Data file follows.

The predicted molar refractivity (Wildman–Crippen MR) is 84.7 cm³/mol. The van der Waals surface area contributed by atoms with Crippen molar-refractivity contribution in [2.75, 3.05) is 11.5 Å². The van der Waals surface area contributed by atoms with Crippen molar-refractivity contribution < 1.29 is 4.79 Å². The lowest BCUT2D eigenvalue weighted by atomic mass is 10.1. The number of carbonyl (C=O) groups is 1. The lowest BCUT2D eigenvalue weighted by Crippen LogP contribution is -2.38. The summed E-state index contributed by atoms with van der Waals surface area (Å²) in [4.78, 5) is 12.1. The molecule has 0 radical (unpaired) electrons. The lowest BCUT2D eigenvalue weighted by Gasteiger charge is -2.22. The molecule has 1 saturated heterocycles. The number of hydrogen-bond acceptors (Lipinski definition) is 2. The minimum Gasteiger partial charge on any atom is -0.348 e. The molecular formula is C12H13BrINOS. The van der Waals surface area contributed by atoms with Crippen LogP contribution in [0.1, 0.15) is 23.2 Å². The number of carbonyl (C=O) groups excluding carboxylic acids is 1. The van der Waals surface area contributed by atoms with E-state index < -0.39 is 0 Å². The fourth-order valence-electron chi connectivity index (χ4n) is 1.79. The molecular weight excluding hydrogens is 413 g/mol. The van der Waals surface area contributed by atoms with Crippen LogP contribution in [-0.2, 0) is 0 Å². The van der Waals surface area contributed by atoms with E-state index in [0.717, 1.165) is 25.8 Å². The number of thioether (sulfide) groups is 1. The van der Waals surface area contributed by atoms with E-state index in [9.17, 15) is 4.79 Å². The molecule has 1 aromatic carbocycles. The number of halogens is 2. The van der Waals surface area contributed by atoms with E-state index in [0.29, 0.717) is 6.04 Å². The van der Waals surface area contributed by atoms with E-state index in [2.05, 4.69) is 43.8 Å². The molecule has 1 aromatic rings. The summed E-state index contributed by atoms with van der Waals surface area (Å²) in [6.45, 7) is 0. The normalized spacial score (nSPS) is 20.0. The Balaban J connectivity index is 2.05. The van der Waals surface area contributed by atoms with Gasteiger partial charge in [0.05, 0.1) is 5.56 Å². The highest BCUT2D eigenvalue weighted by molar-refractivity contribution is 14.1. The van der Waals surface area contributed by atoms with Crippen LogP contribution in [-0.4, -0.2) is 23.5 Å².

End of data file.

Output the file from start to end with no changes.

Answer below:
The predicted molar refractivity (Wildman–Crippen MR) is 84.7 cm³/mol. The van der Waals surface area contributed by atoms with Crippen molar-refractivity contribution in [2.75, 3.05) is 11.5 Å². The van der Waals surface area contributed by atoms with Crippen molar-refractivity contribution < 1.29 is 4.79 Å². The lowest BCUT2D eigenvalue weighted by atomic mass is 10.1. The number of carbonyl (C=O) groups is 1. The lowest BCUT2D eigenvalue weighted by Crippen LogP contribution is -2.38. The summed E-state index contributed by atoms with van der Waals surface area (Å²) in [4.78, 5) is 12.1. The molecule has 0 radical (unpaired) electrons. The lowest BCUT2D eigenvalue weighted by Gasteiger charge is -2.22. The molecule has 1 saturated heterocycles. The number of hydrogen-bond acceptors (Lipinski definition) is 2. The minimum Gasteiger partial charge on any atom is -0.348 e. The molecular formula is C12H13BrINOS. The van der Waals surface area contributed by atoms with Crippen LogP contribution in [0.1, 0.15) is 23.2 Å². The number of carbonyl (C=O) groups excluding carboxylic acids is 1. The van der Waals surface area contributed by atoms with E-state index < -0.39 is 0 Å². The fourth-order valence-electron chi connectivity index (χ4n) is 1.79. The molecular weight excluding hydrogens is 413 g/mol. The van der Waals surface area contributed by atoms with Crippen LogP contribution in [-0.2, 0) is 0 Å². The van der Waals surface area contributed by atoms with E-state index in [0.717, 1.165) is 25.8 Å². The number of thioether (sulfide) groups is 1. The van der Waals surface area contributed by atoms with E-state index in [9.17, 15) is 4.79 Å². The molecule has 1 aromatic carbocycles. The number of halogens is 2. The van der Waals surface area contributed by atoms with E-state index in [0.29, 0.717) is 6.04 Å². The van der Waals surface area contributed by atoms with E-state index in [2.05, 4.69) is 43.8 Å². The molecule has 1 aromatic rings. The summed E-state index contributed by atoms with van der Waals surface area (Å²) in [6.45, 7) is 0. The normalized spacial score (nSPS) is 20.0. The Balaban J connectivity index is 2.05. The van der Waals surface area contributed by atoms with Gasteiger partial charge in [0.05, 0.1) is 5.56 Å². The highest BCUT2D eigenvalue weighted by molar-refractivity contribution is 14.1. The van der Waals surface area contributed by atoms with Crippen LogP contribution in [-0.4, -0.2) is 23.5 Å².